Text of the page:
The Holy Bible is a book of scripture that tells the Lord’s interactions with His people over the course of 4,000 years.
The Bible has long been a foundation of the Church of Jesus Christ—even before the Church was restored to the earth. Joseph Smith, the first latter-day prophet and President of the Church and the person who restored the Church of Jesus Christ to the earth, grew up studying from the Bible; it was the main source of his informal home education on the farm in the early 1800s. While he was grappling with questions about which church to join, he turned to the familiar book. He knew what he had to do when he read from the Bible, James 1:5: “If any of you lack wisdom, let him ask of God, that giveth to all men liberally, and upbraideth not; and it shall be given him.” This promise brought Joseph to his knees in prayer and eventually brought about the Restoration of Christ’s true Church.
James’ promise is not just for Joseph Smith, it’s for everyone. We believe ancient prophets of God recorded on its pages divine revelation. We’re promised by God that if we study and pray about the scriptures, their truthfulness and application to our lives will be made clear to us (see Moroni 10:4).
We study the scriptures, including the Bible and Book of Mormon during weekly Sunday School. This thoughtful and repeating form of study fosters rich, integrated insight into God’s revealed word and helps Church members appreciate how consistent God has always been in teaching His children.
The Bible and Book of Mormon complement one another. For example, the writings of Isaiah, Moses, and Malachi appear in both the Old Testament and in the Book of Mormon, the latter of which draws, in part, from ancient Israelite records preserved by the prophet Lehi. The restored Church of Jesus Christ finds powerful precedent for its teachings in the Bible. For example, the New Testament underscores the restored Church’s teaching about the birth, life, ministry, and Resurrection of Jesus Christ. Priesthood authority, which was returned to earth for the Restoration of the Church, is detailed in New Testament scripture, as are many elements of Church organization and missionary work.
Mormons turn to the Bible to guide and enhance their lives. In 1983, the First Presidency of The Church of Jesus Christ of Latter-day Saints highlighted the role and value of the Bible to Church members, testifying that when we read “reverently and prayerfully, the Holy Bible becomes a priceless volume, converting the soul to righteousness. Principal among its virtues is the declaration that Jesus is the Christ, the Son of God, through whom eternal salvation may come to all. . . . [All are encouraged to] go to the fountain of truth, searching the scriptures, reading them in our homes, and teaching our families what the Lord has said through the inspired and inspiring passages of the Holy Bible” (“News of the Church,” Ensign, May 1983, 86).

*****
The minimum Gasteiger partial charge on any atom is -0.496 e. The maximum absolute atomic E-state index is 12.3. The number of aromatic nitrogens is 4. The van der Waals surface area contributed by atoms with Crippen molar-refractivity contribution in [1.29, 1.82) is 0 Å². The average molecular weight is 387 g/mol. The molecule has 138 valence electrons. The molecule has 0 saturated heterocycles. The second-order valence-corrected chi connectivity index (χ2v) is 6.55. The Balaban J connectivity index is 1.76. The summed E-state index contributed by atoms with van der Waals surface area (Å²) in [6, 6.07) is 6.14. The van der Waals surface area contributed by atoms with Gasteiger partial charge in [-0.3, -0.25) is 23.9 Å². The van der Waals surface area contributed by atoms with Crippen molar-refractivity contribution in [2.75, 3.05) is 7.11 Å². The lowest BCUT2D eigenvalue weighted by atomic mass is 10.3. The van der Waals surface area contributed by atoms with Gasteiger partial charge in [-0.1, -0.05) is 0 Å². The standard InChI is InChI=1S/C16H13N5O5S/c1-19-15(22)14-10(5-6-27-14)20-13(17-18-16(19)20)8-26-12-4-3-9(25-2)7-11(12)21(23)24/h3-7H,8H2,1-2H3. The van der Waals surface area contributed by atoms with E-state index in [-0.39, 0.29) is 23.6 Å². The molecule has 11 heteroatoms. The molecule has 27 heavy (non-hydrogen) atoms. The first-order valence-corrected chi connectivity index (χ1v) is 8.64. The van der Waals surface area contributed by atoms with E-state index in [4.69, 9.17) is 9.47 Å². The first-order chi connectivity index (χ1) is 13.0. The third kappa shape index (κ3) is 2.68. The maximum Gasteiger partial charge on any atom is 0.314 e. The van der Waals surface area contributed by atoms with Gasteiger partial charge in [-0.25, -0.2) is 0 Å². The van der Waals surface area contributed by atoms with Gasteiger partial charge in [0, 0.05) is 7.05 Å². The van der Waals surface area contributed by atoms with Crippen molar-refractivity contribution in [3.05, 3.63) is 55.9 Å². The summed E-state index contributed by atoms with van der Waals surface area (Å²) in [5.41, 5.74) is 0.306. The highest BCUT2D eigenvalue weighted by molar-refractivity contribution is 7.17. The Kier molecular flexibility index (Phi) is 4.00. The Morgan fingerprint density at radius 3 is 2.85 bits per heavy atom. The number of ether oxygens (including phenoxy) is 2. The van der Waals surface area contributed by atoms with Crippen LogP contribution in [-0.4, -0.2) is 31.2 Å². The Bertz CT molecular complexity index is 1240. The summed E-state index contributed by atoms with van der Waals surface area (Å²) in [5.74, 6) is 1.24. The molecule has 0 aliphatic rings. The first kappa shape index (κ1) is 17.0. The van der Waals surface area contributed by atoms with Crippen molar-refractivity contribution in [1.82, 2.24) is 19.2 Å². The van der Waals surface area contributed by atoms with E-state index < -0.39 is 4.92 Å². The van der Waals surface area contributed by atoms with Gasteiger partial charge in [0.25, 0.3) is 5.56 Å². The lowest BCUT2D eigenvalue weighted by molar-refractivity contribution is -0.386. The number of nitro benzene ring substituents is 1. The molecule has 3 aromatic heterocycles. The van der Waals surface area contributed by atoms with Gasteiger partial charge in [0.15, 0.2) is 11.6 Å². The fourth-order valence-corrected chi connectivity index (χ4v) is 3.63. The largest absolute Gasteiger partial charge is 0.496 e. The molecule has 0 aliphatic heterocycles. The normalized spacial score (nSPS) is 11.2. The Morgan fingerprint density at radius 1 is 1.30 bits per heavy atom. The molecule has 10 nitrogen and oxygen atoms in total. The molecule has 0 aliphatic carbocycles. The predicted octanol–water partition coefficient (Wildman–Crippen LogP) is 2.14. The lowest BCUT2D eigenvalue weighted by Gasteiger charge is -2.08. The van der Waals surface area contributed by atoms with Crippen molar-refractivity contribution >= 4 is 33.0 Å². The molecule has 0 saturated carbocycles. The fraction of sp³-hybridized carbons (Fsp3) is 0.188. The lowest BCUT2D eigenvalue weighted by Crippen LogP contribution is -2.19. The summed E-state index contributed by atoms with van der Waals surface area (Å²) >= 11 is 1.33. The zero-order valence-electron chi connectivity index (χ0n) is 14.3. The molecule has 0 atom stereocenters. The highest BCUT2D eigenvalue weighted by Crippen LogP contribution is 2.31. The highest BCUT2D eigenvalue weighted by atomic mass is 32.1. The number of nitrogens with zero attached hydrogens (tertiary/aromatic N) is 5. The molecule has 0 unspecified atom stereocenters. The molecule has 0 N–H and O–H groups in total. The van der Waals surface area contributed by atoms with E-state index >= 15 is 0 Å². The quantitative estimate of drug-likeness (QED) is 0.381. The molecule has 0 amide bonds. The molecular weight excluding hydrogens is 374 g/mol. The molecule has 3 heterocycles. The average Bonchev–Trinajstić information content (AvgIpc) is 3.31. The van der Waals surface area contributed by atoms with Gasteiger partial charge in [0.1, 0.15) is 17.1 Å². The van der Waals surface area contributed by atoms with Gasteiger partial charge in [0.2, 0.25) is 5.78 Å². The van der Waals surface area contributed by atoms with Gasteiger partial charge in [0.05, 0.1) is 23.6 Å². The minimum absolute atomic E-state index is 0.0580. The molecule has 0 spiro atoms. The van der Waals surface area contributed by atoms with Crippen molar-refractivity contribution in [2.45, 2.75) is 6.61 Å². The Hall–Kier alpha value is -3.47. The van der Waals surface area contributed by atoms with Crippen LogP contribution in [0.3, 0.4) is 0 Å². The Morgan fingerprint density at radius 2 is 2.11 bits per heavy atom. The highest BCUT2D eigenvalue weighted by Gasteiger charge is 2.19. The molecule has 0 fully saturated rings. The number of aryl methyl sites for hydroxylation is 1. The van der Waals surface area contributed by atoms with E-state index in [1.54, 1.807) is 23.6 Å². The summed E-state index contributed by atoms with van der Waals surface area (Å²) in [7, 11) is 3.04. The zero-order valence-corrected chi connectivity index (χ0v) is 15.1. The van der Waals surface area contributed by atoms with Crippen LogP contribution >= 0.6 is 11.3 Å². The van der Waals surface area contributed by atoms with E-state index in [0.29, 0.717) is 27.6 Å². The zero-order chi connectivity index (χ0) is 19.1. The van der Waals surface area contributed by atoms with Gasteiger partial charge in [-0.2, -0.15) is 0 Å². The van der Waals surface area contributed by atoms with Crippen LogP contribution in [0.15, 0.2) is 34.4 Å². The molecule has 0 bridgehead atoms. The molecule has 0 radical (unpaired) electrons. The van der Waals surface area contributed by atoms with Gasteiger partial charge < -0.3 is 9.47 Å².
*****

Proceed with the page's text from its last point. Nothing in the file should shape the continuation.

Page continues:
An earlier prophet of The Church of Jesus Christ of Latter-day Saints, President Heber J. Grant, said, “All my life I have been finding additional evidences that the Bible is the Book of books, and that the Book of Mormon is the greatest witness for the truth of the Bible that has ever been published” (“The President Speaks: Excerpts from the Utterances of Heber J. Grant,” Improvement Era, Nov. 1936, 660). Indeed the two books of scripture are viewed as integrally complementary to each other, the one serving to clarify and enhance the teachings found in the other, with both illustrating that all of God’s dealings with man are important—including those recorded after the Bible. As James 1:5 reminds us, revelation is one of the greatest gifts ever given by God to seekers of wisdom. Alongside other Christians, Mormons begin that search for wisdom by prayerfully studying the Bible to help them gain increased inspiration and insight.
People read books to learn, to answer questions, to enjoy a good story, and to improve themselves. And perhaps no book provides these benefits as well as does the Holy Bible.
Whether read as a work of literature or of scripture, the Bible’s theme is clear: God, our Heavenly Father, is involved in the lives of His children on earth. From the story of the Creation in Genesis to the miracles performed by Jesus Christ recorded in the New Testament, the Bible gives evidence of God’s interest in His children. Countless people throughout the Bible have been witness to God’s majesty and miracles. Following the teachings found in this record of divine interventions enables us to know God, learn from the lives of His followers, and better understand His will.
God wants His children to study, understand, and follow the teachings of His Son, Jesus Christ as found in the Bible. It is not surprising, then, that even the books in the Bible written hundreds of years before Christ’s birth testify of our Savior. In the Old Testament, He was known as Jehovah and the Great I Am. The New Testament recounts His birth and His life among the most humble of people and circumstances. But it also testifies of His majesty. It records His death—and His Resurrection. And it prophesies of His return to earth to reign again. Jesus Christ Himself told His followers, “Search the scriptures; for . . . they are they which testify of me” (John 5:39).
All prophets have testified of Christ—in the centuries before His birth, during His life, and today.
Many of the teachings in the Bible are familiar to Christians, Mormons included. Members of The Church of Jesus Christ of Latter-day Saints believe the Bible to “be the word of God” (Articles of Faith 1:8), and they treasure the truths found within it—many of which are repeated in the Book of Mormon.
As Paul explained, the scriptures are “made known to all nations for the obedience of faith” (Romans 16:26). The message of the Holy Bible is meant for all humankind. It is a message of Jesus Christ. It is a message of hope. It is a message for all the world.